The Development and Application of Random Matrix Theory in Adaptive Signal Processing in the Sample Deficient Regime
Milutin Pajovic, Ph.D., 2014
James Preisig, Advisor
This thesis studies the problems associated with adaptive signal processing in the sample deficient regime using random matrix theory. The scenarios in which the sample deficient regime arises include the cases where the number of observations available in a period over which the channel can be approximated as time-invariant, is limited (wireless communications), or the number of unknown coefficients is large compared to the number of observations (modern sensor arrays). Random matrix theory, which studies how different encodings of eigenvalues and eigenvectors of a random matrix behave, provides suitable tools for analyzing how the statistics estimated from a limited data set behave with respect to their ensemble counterparts.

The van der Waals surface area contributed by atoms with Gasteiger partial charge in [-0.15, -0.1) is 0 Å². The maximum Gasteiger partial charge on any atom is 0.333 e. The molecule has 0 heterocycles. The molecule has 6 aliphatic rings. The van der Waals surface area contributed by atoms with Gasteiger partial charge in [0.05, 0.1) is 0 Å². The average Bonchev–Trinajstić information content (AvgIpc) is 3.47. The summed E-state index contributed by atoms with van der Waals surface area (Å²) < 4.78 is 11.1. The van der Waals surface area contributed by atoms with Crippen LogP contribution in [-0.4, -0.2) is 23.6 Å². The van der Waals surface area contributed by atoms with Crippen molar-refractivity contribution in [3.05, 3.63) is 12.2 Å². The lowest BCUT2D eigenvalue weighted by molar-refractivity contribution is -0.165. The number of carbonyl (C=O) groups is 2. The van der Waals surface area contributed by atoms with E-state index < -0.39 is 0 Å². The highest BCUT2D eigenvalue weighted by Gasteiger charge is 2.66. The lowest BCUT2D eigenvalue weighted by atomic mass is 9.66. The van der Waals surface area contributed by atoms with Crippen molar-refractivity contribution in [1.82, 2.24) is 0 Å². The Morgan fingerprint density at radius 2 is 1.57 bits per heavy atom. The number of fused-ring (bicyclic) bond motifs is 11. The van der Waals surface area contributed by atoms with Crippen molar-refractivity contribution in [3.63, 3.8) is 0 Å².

The applications of adaptive signal processing considered here are (1) adaptive beamforming for spatial spectrum estimation, (2) tracking of time-varying channels and (3) equalization of time-varying channels. The thesis analyzes the performance of the considered adaptive processors when operating in the deficient sample support regime. In addition, it gains insights into behavior of different estimators based on the estimated second order statistics of the data originating from time-varying environment. Finally, it studies how to optimize the adaptive processors and algorithms so as to account for deficient sample support and improve the performance.